The Farewell Drifters – Echo Boom

As Kyle wrote yesterday, today is a big day for music releases. One of those is the album Echo Boom by the Farewell Drifters from Nashville, TN. I dig it and think you should definitely consider getting your hands on this one if you're looking for some good music from some talented guys.

For all of our Erie readers, an exciting thing about the Farewell Drifters is that one of their members – Christian Sedelmyer – is from here. I happen to be friends with Christian, but I really believe I'd enjoy Echo Boom as much if I didn't know anyone in it. It's admittedly cool to support a friend, but it's just a great album regardless. Anyways, the group is composed of five members who all contribute vocals and play a stringed instrument (guitar, banjo, violin, viola, mandolin, and upright bass). This is their third album and it finds the band making an accomplished musical statement that only gets better with each listen. That's one of my favorite things about it: I want to keep coming back and I happen to get rewarded each time with something new.

I attribute that replayability to the beautiful way the instruments and voices come together. It feels so seamless, it's like a tapestry. Multiple threads get woven together into a larger cohesive whole. You can sit back and admire it or you can take the time to trace a core element. For instance, on a song like "We Go Together," one time I might notice the bass and the next, I might focus on the mandolin. Maybe even one time I'll just listen to the clapping! Sometimes it's conscious, sometime's it's not, but it's always compelling.

The album starts off strong with "Punchline." I like the lyrics a lot; the concept of trying to make sense of the world and one's place in it is always interesting and relatable to me. The album's packaging explains the concept of Echo Boom, which is a phrase that defines those of a generation born in the 1980s and 1990s, who are generally the children of Baby Boomers. A generation whose members are entering adulthood, and here the band taps into a universal sentiment for that phase. It is a big change and can bring doubt, but we all hope to and strive to "deliver". I think the music is great too, its energy really pulls a listener in and makes the band's multi-textured approach immediately clear to the ear. And there's even an Oasis reference.

The Echo Boom concept actually is intended to describe the music of the album as well. Inside the album, the band notes "Inspired by our parents' music, we are creating our own." I think that is pretty cool and I also think the band has succeeded in this attempt. It is very easy to envision all of the historic music of a previous generation that may have inspired various moments of songs (like the Beach Boys or CSNY), but it is also easy to imagine the Farewell Drifters sharing a stage with a current band like the Fleet Foxes, who are similarly inspired by older music to make new music. The second track, "Tip of the Iceberg" makes me first think of "Ooh La La" by the Faces but quickly mutates into a driving number reminiscent of the Avett Brothers.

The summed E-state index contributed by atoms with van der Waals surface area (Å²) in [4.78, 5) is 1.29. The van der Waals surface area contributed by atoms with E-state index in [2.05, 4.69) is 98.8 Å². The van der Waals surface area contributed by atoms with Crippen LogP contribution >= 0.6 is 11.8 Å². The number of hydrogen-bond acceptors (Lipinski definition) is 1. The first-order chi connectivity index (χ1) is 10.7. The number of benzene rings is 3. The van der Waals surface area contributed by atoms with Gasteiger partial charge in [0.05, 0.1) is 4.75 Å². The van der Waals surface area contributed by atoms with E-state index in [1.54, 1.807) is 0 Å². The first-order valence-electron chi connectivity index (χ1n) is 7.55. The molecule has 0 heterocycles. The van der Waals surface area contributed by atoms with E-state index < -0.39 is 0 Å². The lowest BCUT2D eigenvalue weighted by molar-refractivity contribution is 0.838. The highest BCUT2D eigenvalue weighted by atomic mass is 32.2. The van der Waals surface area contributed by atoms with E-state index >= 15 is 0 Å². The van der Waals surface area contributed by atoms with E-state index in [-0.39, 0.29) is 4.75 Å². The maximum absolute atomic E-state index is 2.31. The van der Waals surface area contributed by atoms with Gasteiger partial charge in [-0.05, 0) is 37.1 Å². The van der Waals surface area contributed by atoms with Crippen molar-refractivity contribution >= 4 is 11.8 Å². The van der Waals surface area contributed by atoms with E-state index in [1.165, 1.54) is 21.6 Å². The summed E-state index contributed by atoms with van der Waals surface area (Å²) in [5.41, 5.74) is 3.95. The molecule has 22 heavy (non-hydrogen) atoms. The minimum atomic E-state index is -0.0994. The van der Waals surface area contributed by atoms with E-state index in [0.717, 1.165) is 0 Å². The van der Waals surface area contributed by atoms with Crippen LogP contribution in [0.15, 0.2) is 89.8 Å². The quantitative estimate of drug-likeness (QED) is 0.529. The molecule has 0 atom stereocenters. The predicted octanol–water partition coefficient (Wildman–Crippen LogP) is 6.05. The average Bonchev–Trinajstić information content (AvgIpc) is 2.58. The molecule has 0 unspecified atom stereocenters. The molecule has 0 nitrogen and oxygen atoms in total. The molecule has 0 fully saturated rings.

If you are still looking for ways to describe the music, I would call it a fusion of elements of bluegrass, folk, and rock, past and present (and I'm sure there's more to it than that). Harmonies are very prevalent and done very well. The band is equally adept at rousing uptempo numbers as they are slowing things down. The lyrics explore things like relationships and growth. The highlights on the album are numerous, but I can't go without commenting on the last track, "Common Ties." The vocals and music are great, and they convey a profound exploration of life. I just love the line "There's wrong and right, but the common ties that bind are stronger than the lines we draw," and the beautiful imagery of how things fit together (especially the line of how a baby's first breath can come from someone else's last). Fittingly, this song uses two voices but they often fuse together, aided by the rich harmonies.

The liner notes say that the band recorded together in one room, which gives this recording an evident vitality. I also should comment that besides the useful and interesting notes on how the album was made and a bit about what it means, it has some nice aesthetics too, with the band members in Member's Only jackets that correspond to a unique color. A good visual metaphor for the music: distinct but cohesive, with a lot of style. So go get this album already! You can buy it here on the band's website (and some other cool stuff), or on Amazon, or Itunes.

The Farewell drifters have a lot of tour dates planned this summer, they are listed here. For readers in the region, they play June 11 in Buffalo, June 25 in Pittsburgh, and a return to Erie is scheduled for June 26. Once again, I encourage you to get this album and I'd love to know what you think of it. I leave you with the video for "We Go Together." Enjoy!